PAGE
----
Jimmie Akesson, the leader of the conservative Sweden Democrats, speaks on Sunday at the party's election headquarters near Stockholm, Sweden. Photo by Maja Suslin/EPA-EFE
Sept. 12 (UPI) -- Officials said on Monday that parliamentary elections in Sweden on Sunday were too close to call and the winners won't be announced until at least the middle of this week.
The margin is slim and there are still many votes to count, the officials said. However, it appears that a bloc of the country's conservative parties have made historic victories and are challenging the progressive establishment in the country.
By late Sunday, Sweden's Electoral Authority said it had counted votes in about 6,300 of 6,600 electoral districts and preliminary counts are expected to continue through Wednesday.
Partial results showed the right-wing Sweden Democrats won roughly 21% of the vote and 73 provisional seats in parliament. The governing Labor Party Social Democrats won about 30% for 108 seats.
The results showed that the right-wing bloc -- made up of the Moderate, Christian Democrats and Liberals parties -- won a collective 50% of the vote, giving it an edge for control of the government.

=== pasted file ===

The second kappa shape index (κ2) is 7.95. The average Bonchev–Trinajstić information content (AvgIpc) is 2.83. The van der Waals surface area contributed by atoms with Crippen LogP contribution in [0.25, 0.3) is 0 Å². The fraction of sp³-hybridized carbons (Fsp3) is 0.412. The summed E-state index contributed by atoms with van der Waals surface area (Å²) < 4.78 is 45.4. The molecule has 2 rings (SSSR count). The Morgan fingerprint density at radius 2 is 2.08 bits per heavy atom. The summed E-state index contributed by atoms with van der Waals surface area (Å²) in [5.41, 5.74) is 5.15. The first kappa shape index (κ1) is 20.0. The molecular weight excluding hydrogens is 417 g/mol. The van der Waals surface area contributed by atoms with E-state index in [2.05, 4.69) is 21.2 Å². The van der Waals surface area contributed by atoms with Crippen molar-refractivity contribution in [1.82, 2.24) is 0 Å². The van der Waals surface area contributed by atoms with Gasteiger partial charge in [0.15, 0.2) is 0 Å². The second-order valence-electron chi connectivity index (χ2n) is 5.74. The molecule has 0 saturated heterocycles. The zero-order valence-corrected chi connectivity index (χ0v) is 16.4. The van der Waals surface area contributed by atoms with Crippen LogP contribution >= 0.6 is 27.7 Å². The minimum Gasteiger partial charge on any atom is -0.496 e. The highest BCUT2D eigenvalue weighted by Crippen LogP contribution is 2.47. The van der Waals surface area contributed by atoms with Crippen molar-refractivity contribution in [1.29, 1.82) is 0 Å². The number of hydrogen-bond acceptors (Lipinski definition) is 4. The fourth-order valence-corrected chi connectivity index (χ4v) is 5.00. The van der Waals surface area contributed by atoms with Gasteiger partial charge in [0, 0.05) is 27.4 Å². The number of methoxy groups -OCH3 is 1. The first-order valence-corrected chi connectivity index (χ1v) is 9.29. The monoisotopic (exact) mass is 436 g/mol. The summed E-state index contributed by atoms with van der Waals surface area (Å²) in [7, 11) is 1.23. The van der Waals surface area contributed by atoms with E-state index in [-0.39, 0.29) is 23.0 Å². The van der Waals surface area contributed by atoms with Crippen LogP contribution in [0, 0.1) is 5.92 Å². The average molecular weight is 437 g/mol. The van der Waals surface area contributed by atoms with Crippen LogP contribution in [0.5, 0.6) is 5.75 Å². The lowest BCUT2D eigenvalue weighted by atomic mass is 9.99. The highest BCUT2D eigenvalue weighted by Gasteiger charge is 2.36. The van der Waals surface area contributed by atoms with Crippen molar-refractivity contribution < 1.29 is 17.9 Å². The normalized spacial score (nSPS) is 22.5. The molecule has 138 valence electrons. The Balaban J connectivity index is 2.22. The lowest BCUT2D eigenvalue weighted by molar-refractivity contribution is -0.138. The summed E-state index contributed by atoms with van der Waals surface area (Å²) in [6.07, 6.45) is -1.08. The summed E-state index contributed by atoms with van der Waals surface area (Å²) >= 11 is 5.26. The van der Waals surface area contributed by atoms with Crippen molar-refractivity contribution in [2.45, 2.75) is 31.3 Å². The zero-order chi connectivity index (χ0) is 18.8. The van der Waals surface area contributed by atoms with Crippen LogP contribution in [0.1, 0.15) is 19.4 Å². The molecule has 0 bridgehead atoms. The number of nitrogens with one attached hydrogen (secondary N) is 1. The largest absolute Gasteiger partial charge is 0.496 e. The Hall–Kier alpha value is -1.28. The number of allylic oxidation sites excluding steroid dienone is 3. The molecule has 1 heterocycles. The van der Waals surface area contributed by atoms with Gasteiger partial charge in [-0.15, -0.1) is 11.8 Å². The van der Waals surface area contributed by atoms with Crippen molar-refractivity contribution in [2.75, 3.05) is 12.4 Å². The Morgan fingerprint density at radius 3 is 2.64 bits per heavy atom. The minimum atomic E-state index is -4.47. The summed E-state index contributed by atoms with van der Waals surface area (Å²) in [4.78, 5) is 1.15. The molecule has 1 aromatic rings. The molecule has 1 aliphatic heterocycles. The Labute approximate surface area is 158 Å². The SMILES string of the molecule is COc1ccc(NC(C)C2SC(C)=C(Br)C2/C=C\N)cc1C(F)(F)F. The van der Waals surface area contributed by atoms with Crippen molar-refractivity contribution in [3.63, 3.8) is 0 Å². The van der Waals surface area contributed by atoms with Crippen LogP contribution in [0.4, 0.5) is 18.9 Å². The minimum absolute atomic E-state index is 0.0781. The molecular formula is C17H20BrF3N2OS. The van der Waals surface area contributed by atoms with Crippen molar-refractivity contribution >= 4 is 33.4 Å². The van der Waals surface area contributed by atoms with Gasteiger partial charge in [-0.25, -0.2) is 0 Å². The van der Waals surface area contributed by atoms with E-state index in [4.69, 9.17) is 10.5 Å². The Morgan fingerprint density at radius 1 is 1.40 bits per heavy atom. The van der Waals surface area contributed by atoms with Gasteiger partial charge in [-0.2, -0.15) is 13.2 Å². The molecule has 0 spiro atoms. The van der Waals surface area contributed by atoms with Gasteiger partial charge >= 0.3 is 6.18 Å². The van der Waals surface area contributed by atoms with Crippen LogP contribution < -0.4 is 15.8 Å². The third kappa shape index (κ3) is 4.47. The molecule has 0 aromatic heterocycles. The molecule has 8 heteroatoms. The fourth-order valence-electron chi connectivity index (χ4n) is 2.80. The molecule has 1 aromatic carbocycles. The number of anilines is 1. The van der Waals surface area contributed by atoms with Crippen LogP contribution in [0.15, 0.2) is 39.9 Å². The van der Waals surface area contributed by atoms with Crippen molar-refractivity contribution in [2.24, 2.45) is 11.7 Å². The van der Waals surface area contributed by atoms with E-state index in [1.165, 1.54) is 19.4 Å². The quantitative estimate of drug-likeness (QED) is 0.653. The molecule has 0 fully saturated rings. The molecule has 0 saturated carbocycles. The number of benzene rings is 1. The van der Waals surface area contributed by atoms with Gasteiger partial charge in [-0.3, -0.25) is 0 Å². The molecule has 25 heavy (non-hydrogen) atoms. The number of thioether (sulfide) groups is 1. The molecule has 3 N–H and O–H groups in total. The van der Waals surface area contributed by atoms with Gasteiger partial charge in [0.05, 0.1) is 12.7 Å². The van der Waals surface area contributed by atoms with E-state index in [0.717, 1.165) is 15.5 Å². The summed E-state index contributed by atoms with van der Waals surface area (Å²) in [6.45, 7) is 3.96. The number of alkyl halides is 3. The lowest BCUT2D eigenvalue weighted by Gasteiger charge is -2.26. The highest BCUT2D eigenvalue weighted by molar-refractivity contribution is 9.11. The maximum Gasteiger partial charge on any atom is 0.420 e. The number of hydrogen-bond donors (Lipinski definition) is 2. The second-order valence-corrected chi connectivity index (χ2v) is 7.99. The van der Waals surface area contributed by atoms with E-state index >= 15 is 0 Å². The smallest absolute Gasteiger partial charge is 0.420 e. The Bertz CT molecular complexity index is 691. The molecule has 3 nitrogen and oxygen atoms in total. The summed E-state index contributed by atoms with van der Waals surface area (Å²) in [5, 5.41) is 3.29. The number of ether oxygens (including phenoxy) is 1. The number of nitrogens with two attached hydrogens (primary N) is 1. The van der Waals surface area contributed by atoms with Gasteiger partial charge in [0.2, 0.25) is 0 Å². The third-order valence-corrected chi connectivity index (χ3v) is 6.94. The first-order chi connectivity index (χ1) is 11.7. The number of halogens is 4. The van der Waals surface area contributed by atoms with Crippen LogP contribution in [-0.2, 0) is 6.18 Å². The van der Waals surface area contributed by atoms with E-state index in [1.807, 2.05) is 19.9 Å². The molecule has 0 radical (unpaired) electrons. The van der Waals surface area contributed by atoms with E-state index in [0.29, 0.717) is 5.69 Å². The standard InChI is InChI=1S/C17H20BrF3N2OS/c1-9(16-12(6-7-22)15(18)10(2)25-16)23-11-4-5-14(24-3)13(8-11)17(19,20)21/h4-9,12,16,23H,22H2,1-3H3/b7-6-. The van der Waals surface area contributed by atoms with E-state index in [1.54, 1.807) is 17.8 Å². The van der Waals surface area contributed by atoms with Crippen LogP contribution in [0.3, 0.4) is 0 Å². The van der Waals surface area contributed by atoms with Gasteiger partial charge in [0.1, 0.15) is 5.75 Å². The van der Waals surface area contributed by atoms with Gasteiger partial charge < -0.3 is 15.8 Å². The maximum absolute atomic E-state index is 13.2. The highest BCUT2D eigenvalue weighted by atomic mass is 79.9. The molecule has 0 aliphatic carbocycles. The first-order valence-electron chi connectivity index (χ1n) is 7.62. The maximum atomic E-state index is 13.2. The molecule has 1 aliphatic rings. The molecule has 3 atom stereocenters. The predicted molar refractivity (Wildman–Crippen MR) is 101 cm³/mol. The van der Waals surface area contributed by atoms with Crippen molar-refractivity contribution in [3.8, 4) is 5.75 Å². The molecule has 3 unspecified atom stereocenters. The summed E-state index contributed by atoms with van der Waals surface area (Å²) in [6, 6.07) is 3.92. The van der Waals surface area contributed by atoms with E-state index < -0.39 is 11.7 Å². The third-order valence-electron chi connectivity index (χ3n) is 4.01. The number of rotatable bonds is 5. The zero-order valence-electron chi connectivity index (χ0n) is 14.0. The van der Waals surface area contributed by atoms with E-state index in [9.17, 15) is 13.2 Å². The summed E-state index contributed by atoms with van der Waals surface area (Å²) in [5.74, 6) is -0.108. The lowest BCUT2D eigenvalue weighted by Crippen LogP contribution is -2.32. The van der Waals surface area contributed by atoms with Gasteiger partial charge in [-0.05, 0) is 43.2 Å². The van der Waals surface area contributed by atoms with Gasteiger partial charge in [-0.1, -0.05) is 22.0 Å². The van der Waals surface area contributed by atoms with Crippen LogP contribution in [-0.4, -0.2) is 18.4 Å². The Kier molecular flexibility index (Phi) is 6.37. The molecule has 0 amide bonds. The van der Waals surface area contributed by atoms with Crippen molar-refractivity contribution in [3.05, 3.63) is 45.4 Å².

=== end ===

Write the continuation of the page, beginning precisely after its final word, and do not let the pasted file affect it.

"I understand that there are many questions right now, and that the Swedish people want information about the future," Sweden Democrats leader Jimmie Åkesson said in a statement Monday.
"However, there is still no certain election result and there is therefore reason to be cautious and not act hastily. We must respect that every vote counts."
Åkesson added that the right-wing party is "ready to contribute constructively to a change of power and a new start for Sweden."
Even after the winners are declared, forming a new coalition government is expected to take time.
The elections came at a pivotal time in Sweden as it seeks to join NATO with Finland. The moves were spurred by concerns that Russia's war in Ukraine could possibly spill into nearby nations.
The Sweden Democrats began as a fringe party that emerged from the country's neo-Nazi movement in the 1990s. The party finally admitted this year to have roots in Nazi ideology. Sunday's win is its biggest-ever victory in parliament.
"It's a pivotal election because the Sweden Democrats have reached a stage where they have made other parties accept them," Li Bennich-Björkman, a political scientist at Uppsala University, told The New York Times.
Some right-wing parties refused to cooperate with the Sweden Democrats, even as they rose in popularity, until just a few years ago, which could add to the challenges in establishing a coalition government.